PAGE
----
Gretchen McCulloch wrote a great article about the need for freedom of expression in the language we write. She says that by making sure we don’t come down to hard on creative new formulations of language online in favour of being grammatically correct, we let people convey how they feel more accurately than if they were using proper grammar. I fundamentally agree. Play with language, it’s yours, not the other way around. Try new shit out. Aside from finding more nuanced ways to express yourself, finding new ways to connect with people, you’ll have some goddamned fun, which is all any of us can ask for these days.Continue reading “Gramma sucks, expression rulez”
I’ve been having a crisis of blogging for the last several months, since the summer. You can see it in the sporadic and strange posts I’ve plastered on the blog, like the stickers you see on lamp-posts and traffic lights and phone boxes. The urge to post, and to write something worthy of posting, has been overwhelming, but my satisfaction with the results has been… mixed.
In early December I read an essay that inspired me to start a small project I thought might be the answer. I thought Peanut Brittle would result in daily content for the blog for the entirety of 2020 that might even mildly interest readers, but we’re a couple of days into the year and I can already tell I don’t want to continue.Continue reading “A Crisis of Blogging”
The stream was a blast, and I’ll be doing it again, on Thursday. I’ll be streaming Resident Evil 2 from seven. Something terrifying for Halloween.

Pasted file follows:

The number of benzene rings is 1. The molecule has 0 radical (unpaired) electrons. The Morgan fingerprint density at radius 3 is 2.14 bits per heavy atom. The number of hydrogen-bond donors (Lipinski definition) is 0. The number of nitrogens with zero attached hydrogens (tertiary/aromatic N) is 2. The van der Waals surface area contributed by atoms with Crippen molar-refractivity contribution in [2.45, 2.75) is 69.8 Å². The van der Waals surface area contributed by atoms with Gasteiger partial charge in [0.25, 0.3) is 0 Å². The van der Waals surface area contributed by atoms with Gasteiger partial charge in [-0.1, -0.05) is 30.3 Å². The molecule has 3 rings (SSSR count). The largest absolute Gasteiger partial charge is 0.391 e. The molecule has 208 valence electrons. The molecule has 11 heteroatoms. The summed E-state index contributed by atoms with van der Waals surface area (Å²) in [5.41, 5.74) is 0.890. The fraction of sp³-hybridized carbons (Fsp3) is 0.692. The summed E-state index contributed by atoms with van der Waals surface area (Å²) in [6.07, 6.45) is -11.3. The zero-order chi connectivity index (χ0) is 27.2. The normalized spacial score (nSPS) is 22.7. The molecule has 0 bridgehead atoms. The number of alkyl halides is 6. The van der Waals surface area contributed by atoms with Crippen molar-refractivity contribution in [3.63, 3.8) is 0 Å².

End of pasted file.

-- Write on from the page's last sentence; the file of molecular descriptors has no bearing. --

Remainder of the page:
It was shockingly easy to do and I’d recommend it.
The next step, I think is to come up with a format that would work for creative writing streams – I want to start doing streams about writing fiction and workshops, that sort of thing, but I need to do more background work first. Maybe if I get to the point where there’s a little community, even open mic night streams – y’know, bring a piece of poetry or short fiction and air it on stream for the crowd. If that’s something that interests you; let me know, I might be way out on a limb here.
Anyway. Scares. Zombies. Madcap commentary. Thursday, seven o’clock.
There was a storm forecast for just after midnight, so I went to close the windows in my living room.
In the dark I could see the storm coming. The clouds were lit up from inside, silently flashing in the dark, humid night, marbled deep blue and purple and grey. The water of the wharf outside was flat as glass, with the occasional pin prick of rain. Save for the rolling clouds driving up from the south west and the ominous silent flashes of lightning hidden in the clouds, the night was utterly still.Continue reading “The Thunder Storm”
Continuing from The Proud Highway: Saga of a Desperate Southern Gentleman 1955-1967 (Fear and Loathing Letters, Vol 1), Fear and Loathing in America is entertaining, interesting and at times, scathing. It showcases Thompson’s bizarre sense of humour, his desire to communicate ‘on a human level’ as he puts it, and his unfailing sense of civil liberty. It illustrates the personality already established in the public mind with letters ranging from missives fired off to sub-par clothing merchandisers, to back and forths in his complex relationship with Oscar Acosta, but it also feels like something is missing.Continue reading “Review – Fear and Loathing in America: The Brutal Odyssey of an Outlaw Journalist, 1968 – 1976 (Fear and Loathing Letters, Vol. 2)”